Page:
From the YLD President, 0819 GABJ, GSB Vol. 25, No. 1, Pg. 10

Author:WILL DAVIS, YLD President, State Bar of Georgia
Position:Vol. 25 1 Pg. 10
 
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From the YLD President

Vol. 25 No. 1 Pg. 10

Georgia Bar Journal

August, 2019

WILL DAVIS, YLD President, State Bar of Georgia

The YLD: Opportunities to Learn and Serve

If you are like me at the age of 22, when you entered law school, you did so with dreams of making a positive difference in society by using your law degree to help others in their times of need. Whether they are dealing with the consequences of an arrest, going through a divorce, purchasing a home or making a major business decision, people often need lawyers to help.

Those of us fortunate enough to make it through law school, pass the bar exam and get a job have the opportunity to see those hopeful thoughts realized right away, although perhaps not as quickly as we thought. I’ll tell you up front: I am one of the lucky ones. With my parents’ encouragement and support, good schools and landing my first job with the Albany office of the Georgia Legal Services Program, those opportunities did come quickly, and I am thankful for that.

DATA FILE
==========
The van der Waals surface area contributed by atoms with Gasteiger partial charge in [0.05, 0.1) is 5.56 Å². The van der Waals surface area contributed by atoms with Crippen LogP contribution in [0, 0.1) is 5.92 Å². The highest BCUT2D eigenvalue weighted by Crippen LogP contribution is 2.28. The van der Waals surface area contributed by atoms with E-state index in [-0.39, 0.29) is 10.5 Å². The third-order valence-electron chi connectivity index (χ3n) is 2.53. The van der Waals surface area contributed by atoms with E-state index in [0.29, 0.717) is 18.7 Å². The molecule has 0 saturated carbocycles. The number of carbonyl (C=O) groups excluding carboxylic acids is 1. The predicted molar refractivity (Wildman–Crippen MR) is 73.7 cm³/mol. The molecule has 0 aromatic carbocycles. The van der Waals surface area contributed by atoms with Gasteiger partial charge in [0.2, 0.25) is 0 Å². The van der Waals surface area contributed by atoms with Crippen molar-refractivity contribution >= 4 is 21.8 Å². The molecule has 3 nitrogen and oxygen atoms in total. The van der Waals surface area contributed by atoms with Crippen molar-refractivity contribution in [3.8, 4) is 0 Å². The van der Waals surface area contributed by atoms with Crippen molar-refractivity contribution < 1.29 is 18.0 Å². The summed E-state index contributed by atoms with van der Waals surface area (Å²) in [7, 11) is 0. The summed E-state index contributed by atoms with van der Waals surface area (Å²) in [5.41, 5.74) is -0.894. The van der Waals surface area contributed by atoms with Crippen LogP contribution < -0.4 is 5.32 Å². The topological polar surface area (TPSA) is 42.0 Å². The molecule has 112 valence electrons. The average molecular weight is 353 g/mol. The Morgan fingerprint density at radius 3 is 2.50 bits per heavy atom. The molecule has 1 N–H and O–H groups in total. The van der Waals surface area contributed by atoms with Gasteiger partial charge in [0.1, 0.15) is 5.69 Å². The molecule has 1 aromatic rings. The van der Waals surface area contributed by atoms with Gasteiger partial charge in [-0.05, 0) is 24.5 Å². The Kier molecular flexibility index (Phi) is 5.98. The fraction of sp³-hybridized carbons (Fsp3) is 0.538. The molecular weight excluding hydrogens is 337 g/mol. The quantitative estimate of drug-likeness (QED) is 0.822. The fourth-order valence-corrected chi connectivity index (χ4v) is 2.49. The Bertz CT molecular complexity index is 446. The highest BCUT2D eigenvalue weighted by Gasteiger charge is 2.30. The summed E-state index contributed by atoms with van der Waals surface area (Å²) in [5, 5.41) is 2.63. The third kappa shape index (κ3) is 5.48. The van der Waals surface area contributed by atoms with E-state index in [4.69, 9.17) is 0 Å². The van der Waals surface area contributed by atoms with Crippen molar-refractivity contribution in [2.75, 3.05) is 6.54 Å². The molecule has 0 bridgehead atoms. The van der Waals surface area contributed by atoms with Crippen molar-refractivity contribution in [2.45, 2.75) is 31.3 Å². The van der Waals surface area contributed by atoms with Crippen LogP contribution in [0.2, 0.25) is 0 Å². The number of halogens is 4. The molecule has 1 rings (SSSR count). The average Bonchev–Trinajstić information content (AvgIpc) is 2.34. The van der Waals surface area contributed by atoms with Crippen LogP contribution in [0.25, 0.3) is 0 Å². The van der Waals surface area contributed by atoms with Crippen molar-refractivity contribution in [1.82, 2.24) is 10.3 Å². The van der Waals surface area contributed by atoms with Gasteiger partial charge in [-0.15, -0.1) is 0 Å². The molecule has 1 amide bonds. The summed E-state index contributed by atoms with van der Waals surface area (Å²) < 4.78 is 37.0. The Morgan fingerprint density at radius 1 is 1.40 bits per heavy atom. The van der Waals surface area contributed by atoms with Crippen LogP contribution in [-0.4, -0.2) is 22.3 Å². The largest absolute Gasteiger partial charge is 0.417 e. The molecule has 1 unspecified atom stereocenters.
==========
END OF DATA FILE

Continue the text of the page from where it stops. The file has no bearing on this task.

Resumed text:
But I have also benefited greatly from my decision in 2012 to get involved with the Young Lawyers Division of the State Bar of Georgia. It was the summer meeting of Jon Pannell’s year as YLD president. I was immediately impacted by the collegiality of those in attendance and the capacity that YLD members have to work together, from different backgrounds but toward a common goal: to work to promote the legal profession and our communities as “the service arm” of the State Bar.

For seven years now, through involvement in the YLD, I have made connections—and some lifelong friendships— with people whom I otherwise might never have met, much less worked with and learned from. Through these experiences with other young lawyers, I have discovered that differences we bring in terms of background, geography and practice areas, make us far more alike than we are different.

By choice, we are members of a profession that, by its nature, is adversarial. It’s stressful. It can be hard. We often have to take the blame for things that are not our fault. Clients may love us. Clients may hate us. Judges may love us. Judges may seem to hate us. The YLD, however...

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